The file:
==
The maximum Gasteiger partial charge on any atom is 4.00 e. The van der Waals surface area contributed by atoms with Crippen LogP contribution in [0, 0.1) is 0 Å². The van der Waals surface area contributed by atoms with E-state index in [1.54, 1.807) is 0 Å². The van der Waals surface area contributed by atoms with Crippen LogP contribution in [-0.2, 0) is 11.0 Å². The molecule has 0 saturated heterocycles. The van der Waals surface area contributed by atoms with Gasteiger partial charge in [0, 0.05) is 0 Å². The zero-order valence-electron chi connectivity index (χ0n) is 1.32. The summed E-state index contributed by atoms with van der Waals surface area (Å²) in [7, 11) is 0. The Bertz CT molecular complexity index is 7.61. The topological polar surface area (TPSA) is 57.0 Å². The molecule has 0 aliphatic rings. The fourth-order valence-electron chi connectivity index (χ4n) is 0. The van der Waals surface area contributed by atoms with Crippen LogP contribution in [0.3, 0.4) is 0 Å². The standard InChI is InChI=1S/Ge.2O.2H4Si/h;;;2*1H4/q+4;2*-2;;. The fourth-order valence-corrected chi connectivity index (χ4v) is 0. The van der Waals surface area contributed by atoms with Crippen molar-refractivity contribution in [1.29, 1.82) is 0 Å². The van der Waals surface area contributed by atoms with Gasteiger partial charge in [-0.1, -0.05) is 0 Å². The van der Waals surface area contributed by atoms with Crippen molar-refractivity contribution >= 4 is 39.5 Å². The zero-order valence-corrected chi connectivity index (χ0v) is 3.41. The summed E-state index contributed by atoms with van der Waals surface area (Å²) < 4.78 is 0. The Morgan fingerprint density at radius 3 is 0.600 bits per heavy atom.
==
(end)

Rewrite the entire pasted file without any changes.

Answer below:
The maximum Gasteiger partial charge on any atom is 4.00 e. The van der Waals surface area contributed by atoms with Crippen LogP contribution in [0, 0.1) is 0 Å². The van der Waals surface area contributed by atoms with E-state index in [1.54, 1.807) is 0 Å². The van der Waals surface area contributed by atoms with Crippen LogP contribution in [-0.2, 0) is 11.0 Å². The molecule has 0 saturated heterocycles. The van der Waals surface area contributed by atoms with Gasteiger partial charge in [0, 0.05) is 0 Å². The zero-order valence-electron chi connectivity index (χ0n) is 1.32. The summed E-state index contributed by atoms with van der Waals surface area (Å²) in [7, 11) is 0. The Bertz CT molecular complexity index is 7.61. The topological polar surface area (TPSA) is 57.0 Å². The molecule has 0 aliphatic rings. The fourth-order valence-electron chi connectivity index (χ4n) is 0. The van der Waals surface area contributed by atoms with Crippen LogP contribution in [0.3, 0.4) is 0 Å². The standard InChI is InChI=1S/Ge.2O.2H4Si/h;;;2*1H4/q+4;2*-2;;. The fourth-order valence-corrected chi connectivity index (χ4v) is 0. The van der Waals surface area contributed by atoms with Crippen molar-refractivity contribution in [1.29, 1.82) is 0 Å². The van der Waals surface area contributed by atoms with Gasteiger partial charge in [-0.1, -0.05) is 0 Å². The van der Waals surface area contributed by atoms with Crippen molar-refractivity contribution >= 4 is 39.5 Å². The zero-order valence-corrected chi connectivity index (χ0v) is 3.41. The summed E-state index contributed by atoms with van der Waals surface area (Å²) < 4.78 is 0. The Morgan fingerprint density at radius 3 is 0.600 bits per heavy atom.